Title

Information needs, asking questions and some basics of research studies

Date of this Version

1-1-2010

Document Type

Book Chapter

Publication Details

Interim status: Citation only.

Del Mar, C. & Hoffmann, T. (2010). Information needs, asking questions and some basics of research studies. In T. Hoffmann, S. Bennett & C. Del Mar (eds). Evidence-based practice across the health professions (pp. 16-37). Sydney: Elsevier.

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© Copyright Elsevier Australia, 2010

ISBN

978-0-7295-3902-9

Abstract

Extract:

This chapter will provide background information that you need to know in order to understand the details of the evidence-based practice process that follow in the subsequent chapters of this book. In that sense, this chapter is a somewhat diverse but important collection of topics. We start by describing the types of clinical information needs health professionals commonly have and discuss some of the methods that health professionals use to obtain information to answer their needs. As we saw in Chapter 1, converting informational needs into an answerable, well-structured question is the first step in the process of evidence-based practice and, in this chapter, we will explain how to do this. We then explain the importance of matching the type of information you need with the type of study design that is most appropriate to answer your question. As part of this, we will introduce and explain the concept of 'hierarchies of evidence' for each type of question. In the last sections of this chapter, we will explain some concepts that are fundamental to the critical appraisal of research evidence, which is the the third step in the evidence-based practice process. The concepts that we will discuss include internal validity, chance, bias, confounding, statistical significance, clinical significance and power.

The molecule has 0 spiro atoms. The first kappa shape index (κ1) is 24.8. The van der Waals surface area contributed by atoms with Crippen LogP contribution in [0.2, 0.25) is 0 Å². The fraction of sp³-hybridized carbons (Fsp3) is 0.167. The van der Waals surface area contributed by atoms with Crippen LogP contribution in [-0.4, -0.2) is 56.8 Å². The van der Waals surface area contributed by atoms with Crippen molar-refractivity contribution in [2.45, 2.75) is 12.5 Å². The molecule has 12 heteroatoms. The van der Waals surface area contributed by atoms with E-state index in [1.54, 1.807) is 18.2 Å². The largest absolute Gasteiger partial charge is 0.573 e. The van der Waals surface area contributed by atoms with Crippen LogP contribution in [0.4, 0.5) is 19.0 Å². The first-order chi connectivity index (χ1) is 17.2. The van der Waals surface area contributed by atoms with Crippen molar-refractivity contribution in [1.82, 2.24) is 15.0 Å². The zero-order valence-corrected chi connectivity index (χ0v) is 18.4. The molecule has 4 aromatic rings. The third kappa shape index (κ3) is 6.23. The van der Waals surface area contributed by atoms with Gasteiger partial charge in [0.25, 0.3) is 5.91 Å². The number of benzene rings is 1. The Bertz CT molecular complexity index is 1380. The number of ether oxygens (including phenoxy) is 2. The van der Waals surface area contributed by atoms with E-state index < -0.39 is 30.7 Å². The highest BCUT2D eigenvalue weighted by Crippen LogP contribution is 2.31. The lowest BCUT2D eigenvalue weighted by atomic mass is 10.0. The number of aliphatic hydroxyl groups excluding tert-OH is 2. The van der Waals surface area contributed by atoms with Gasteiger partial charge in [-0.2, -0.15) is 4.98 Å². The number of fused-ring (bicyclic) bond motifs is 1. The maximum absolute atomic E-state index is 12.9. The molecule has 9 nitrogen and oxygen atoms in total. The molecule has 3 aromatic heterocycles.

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This document has been peer reviewed.